personalities are important though, as they inform how each is powerful.
More important is the ability to intervene in the life and being of the
creature; this is crucial to its liveliness, and in the case of
Mouchette we have a potential drifter, a locked up ghost rattling her
chains. What makes her attractive is this potential.

I didn’t see this so clearly until I met Keiko Suzuki on the mailing
list 7-11 and beyond. She was the hostess of 7-11. Though Keiko was
rather stereotypical and maybe even a slightly racist project initially
(“the Japanese equivalent of a blonde” in the eyes of a westerner), her
character soon developed from a teasing, flirtatious doll into a
multilayered personality. It was a mystery to many for quite a long time
whether she was a real person or not.

The key to Keiko’s success lay in her openness. 7-11’s administration
page had a function that allowed anyone to become Keiko. The ensuing
game was a mixture of tenderness and provocation, of inside jokes and
hidden agression. Keiko Suzuki’s initial creators (though I am still
tempted to say she did it all on her own) also produced a semi
pornographic website. All mail sent to her via this site, but also via
other channels, was directed to the 7-11 mailing list. What one
experienced was poetry in motion, levels of thought that no train of
ordinary email postings ever could draw. It was like a picture of the
web and the people behind the list: anonymous, yet familiar, and, for a
while amazingly coherent. Keiko Suzuki posted to other mailing lists as
well, and created a few websites. The sometimes sexist input of her
initial creators was disarmed and turned around by several voices on
7-11. Keiko Suzuki had human failures and whims. She contradicted
herself. She was well-read, a lover, an activist and a dumb bimbo. She
became independent. More important, her creators gave her the room to
become independent, unafraid of its possible outcome. This created the
possibility for this character to grow into a near visualisation of the
net psyche.

Thinking about William Gibsons “Idoru,” I am not sure we could compare
the “lives” of a “drifter,” a “ghost” identity, to what is described in
this book. The Idoru is an intelligent piece of software (hardware too
maybe), a created entity working from a central base. Though she feeds
on the data of her real flesh boyfriend to become independent, she seems
still restricted by the design of her human traits, a design made by a
few. The technological innovation she represents is what is most amazing
about her, not that she exposes the landscapes we enter almost every day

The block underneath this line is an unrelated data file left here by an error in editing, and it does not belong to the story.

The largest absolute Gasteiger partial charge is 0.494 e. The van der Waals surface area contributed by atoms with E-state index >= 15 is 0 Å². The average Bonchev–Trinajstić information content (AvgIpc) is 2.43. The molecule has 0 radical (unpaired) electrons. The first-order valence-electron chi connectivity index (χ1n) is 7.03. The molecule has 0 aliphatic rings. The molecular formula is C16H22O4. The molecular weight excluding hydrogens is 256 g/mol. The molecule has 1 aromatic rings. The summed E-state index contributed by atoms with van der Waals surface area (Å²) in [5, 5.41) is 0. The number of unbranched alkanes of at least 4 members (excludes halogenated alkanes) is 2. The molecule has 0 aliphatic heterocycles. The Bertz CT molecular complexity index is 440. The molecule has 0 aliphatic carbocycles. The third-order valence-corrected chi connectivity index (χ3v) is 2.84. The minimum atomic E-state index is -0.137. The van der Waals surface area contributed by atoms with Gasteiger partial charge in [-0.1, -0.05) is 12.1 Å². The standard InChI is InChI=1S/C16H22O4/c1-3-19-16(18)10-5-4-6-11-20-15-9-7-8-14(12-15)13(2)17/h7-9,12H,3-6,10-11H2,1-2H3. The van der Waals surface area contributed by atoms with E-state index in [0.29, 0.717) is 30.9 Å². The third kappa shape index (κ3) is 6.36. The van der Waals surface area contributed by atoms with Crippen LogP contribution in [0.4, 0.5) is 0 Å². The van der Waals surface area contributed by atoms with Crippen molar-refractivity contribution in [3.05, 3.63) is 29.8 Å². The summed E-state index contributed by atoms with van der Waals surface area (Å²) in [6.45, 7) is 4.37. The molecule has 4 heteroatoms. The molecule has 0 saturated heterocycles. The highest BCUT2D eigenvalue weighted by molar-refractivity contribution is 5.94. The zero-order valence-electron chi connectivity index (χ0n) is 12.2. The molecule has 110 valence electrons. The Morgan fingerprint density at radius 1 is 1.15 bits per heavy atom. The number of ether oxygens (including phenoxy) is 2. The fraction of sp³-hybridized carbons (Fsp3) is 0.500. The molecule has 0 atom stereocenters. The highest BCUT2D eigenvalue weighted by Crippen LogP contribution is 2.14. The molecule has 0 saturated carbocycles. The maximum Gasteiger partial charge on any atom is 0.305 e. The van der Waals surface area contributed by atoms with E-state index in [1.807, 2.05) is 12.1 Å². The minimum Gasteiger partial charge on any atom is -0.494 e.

with our computers, rarely seeing more then narrow glimpes…

Keiko Suzuki is now dead, or comatose. Her re-animation–after she was
nearly choked to death by a artist-terrorist who took her administration
page hostage–never succeeded completely.



Keiko Suzuki: (You will almost
immediately be redirected to another website, but you can still get a
glimpse of what killed Keiko.)

+ + +

In the following excerpt from “Deep Sleep” (1985) by John Jesurun, a boy
is trapped in a celluloid world where the “real” reality gets mixed up.
His friend (Whitey) is outside now, but was a “captive” before. Just a
poetic and old illustration…

Whitey: Where will you go?

Sparky: Somewhere out into outer space. Hopelessly out into outer space.
Alone. Alone. I will be dreamy and sad, dreamy and sad, always dreamy
sad for a very long time and I will last forever because I am on film
and it will be my pleasure to play you over and over and over again for
my pleasure and freedom and my inspiration. I will play you over and
over and over again until you are shredded year after year, year after
year for a thousand years, real soft and real loud whenever I want,
however I can, whenever I want because after that that’s all I’ll be
able to do, over and over again for a thousand years because that’s all
I’ll ever know how to do by then and I’ll just keep doing it and I’ll
just keep playing over and over again for you, over and over again until
I turn to shreds and when I turn to shreds you’ll still hear me in your
brain cavity over and over again for a thousand years and you’ll always
feel free because of that and even when they say I don’t have a brain I
will have a brain because I will have a brain because I do have a brain
because I am a brain because the brain is right there in the plug or in
your hand or in the light bulb or in the groove or whatever, over and
over again because I do have a brain and I can sing if I want to because
I can sing, because I can. Is that right? Do you understand me? Right?
What is your name?

Whitey: Whitey.

Sparky: You’ll always remember my name.

Whitey: What did you say?

Sparky: Nothing.

Whitey: That’s what I thought.

Sparky: What is your name?

Whitey: Whitey.

Sparky: Whitey.

Whitey: You’ll remember my name.

Sparky: Always, always and forever, forever and ever. Gloria in
excelsis. Don’t let me run of the reel.

Whitey: I won’t.

Sparky: Please don’t. If I go you won’t have anything.

Whitey: I can always put you on again.

Sparky: Maybe not.

Whitey: Maybe yes.

Sparky: What was happy about it? What could I celebrate that was

Whitey: Nothing was shining.

Sparky: And I will always trust you because you will never disintegrate
and I will never disintegrate or grate on my nerves or get on my nerves
or make me nervous because I can always shut you up or turn you off.